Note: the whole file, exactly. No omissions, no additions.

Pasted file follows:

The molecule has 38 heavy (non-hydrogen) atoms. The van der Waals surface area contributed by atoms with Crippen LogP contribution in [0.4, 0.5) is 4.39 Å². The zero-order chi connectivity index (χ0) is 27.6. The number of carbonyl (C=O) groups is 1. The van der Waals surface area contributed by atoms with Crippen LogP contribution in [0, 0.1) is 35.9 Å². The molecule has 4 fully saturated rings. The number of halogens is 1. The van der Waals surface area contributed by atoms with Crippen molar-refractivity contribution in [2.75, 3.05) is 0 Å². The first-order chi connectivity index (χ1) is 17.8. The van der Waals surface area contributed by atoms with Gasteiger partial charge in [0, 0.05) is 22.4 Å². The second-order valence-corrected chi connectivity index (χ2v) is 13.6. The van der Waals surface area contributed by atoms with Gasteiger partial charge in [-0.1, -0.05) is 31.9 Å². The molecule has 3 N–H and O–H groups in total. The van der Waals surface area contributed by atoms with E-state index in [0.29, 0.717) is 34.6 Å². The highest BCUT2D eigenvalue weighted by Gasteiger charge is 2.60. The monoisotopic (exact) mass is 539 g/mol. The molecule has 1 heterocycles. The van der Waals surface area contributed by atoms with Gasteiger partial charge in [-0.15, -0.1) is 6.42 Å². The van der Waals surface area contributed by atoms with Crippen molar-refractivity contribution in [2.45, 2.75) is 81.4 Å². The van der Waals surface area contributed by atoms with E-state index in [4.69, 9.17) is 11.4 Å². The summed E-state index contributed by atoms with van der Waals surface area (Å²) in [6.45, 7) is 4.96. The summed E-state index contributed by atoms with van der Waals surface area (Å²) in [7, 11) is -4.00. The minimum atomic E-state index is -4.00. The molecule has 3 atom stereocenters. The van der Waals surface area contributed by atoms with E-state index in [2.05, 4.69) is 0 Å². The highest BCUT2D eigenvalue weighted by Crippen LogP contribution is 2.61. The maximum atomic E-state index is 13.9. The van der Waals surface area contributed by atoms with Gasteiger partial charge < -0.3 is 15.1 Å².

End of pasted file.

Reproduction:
The molecule has 38 heavy (non-hydrogen) atoms. The van der Waals surface area contributed by atoms with Crippen LogP contribution in [0.4, 0.5) is 4.39 Å². The zero-order chi connectivity index (χ0) is 27.6. The number of carbonyl (C=O) groups is 1. The van der Waals surface area contributed by atoms with Crippen LogP contribution in [0, 0.1) is 35.9 Å². The molecule has 4 fully saturated rings. The number of halogens is 1. The van der Waals surface area contributed by atoms with Crippen molar-refractivity contribution in [2.75, 3.05) is 0 Å². The first-order chi connectivity index (χ1) is 17.8. The van der Waals surface area contributed by atoms with Gasteiger partial charge in [0, 0.05) is 22.4 Å². The second-order valence-corrected chi connectivity index (χ2v) is 13.6. The van der Waals surface area contributed by atoms with Gasteiger partial charge in [-0.1, -0.05) is 31.9 Å². The molecule has 3 N–H and O–H groups in total. The van der Waals surface area contributed by atoms with E-state index in [0.29, 0.717) is 34.6 Å². The highest BCUT2D eigenvalue weighted by Gasteiger charge is 2.60. The monoisotopic (exact) mass is 539 g/mol. The molecule has 1 heterocycles. The van der Waals surface area contributed by atoms with Gasteiger partial charge in [-0.15, -0.1) is 6.42 Å². The van der Waals surface area contributed by atoms with Crippen molar-refractivity contribution in [2.45, 2.75) is 81.4 Å². The van der Waals surface area contributed by atoms with E-state index in [4.69, 9.17) is 11.4 Å². The summed E-state index contributed by atoms with van der Waals surface area (Å²) in [6.45, 7) is 4.96. The summed E-state index contributed by atoms with van der Waals surface area (Å²) in [7, 11) is -4.00. The minimum atomic E-state index is -4.00. The molecule has 3 atom stereocenters. The van der Waals surface area contributed by atoms with E-state index in [2.05, 4.69) is 0 Å². The highest BCUT2D eigenvalue weighted by Crippen LogP contribution is 2.61. The maximum atomic E-state index is 13.9. The van der Waals surface area contributed by atoms with Gasteiger partial charge < -0.3 is 15.1 Å².